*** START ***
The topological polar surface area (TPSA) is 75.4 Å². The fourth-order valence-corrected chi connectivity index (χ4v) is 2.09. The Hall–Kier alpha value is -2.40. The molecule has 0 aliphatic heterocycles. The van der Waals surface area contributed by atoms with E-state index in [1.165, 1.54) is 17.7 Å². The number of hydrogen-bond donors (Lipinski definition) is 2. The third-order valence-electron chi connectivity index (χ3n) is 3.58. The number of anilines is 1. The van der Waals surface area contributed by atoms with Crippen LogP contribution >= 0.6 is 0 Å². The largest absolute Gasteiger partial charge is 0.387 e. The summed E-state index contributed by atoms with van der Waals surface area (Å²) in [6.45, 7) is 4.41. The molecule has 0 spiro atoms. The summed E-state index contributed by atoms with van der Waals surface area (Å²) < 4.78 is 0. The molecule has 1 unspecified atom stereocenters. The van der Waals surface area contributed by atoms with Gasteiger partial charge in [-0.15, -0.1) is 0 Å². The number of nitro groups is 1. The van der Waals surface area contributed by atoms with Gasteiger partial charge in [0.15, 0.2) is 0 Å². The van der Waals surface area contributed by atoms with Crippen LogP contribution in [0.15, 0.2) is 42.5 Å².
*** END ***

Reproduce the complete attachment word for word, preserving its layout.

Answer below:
The topological polar surface area (TPSA) is 75.4 Å². The fourth-order valence-corrected chi connectivity index (χ4v) is 2.09. The Hall–Kier alpha value is -2.40. The molecule has 0 aliphatic heterocycles. The van der Waals surface area contributed by atoms with E-state index in [1.165, 1.54) is 17.7 Å². The number of hydrogen-bond donors (Lipinski definition) is 2. The third-order valence-electron chi connectivity index (χ3n) is 3.58. The number of anilines is 1. The van der Waals surface area contributed by atoms with Crippen LogP contribution >= 0.6 is 0 Å². The largest absolute Gasteiger partial charge is 0.387 e. The summed E-state index contributed by atoms with van der Waals surface area (Å²) in [6.45, 7) is 4.41. The molecule has 0 spiro atoms. The summed E-state index contributed by atoms with van der Waals surface area (Å²) < 4.78 is 0. The molecule has 1 unspecified atom stereocenters. The van der Waals surface area contributed by atoms with Gasteiger partial charge in [-0.15, -0.1) is 0 Å². The number of nitro groups is 1. The van der Waals surface area contributed by atoms with Gasteiger partial charge in [0.15, 0.2) is 0 Å². The van der Waals surface area contributed by atoms with Crippen LogP contribution in [0.15, 0.2) is 42.5 Å².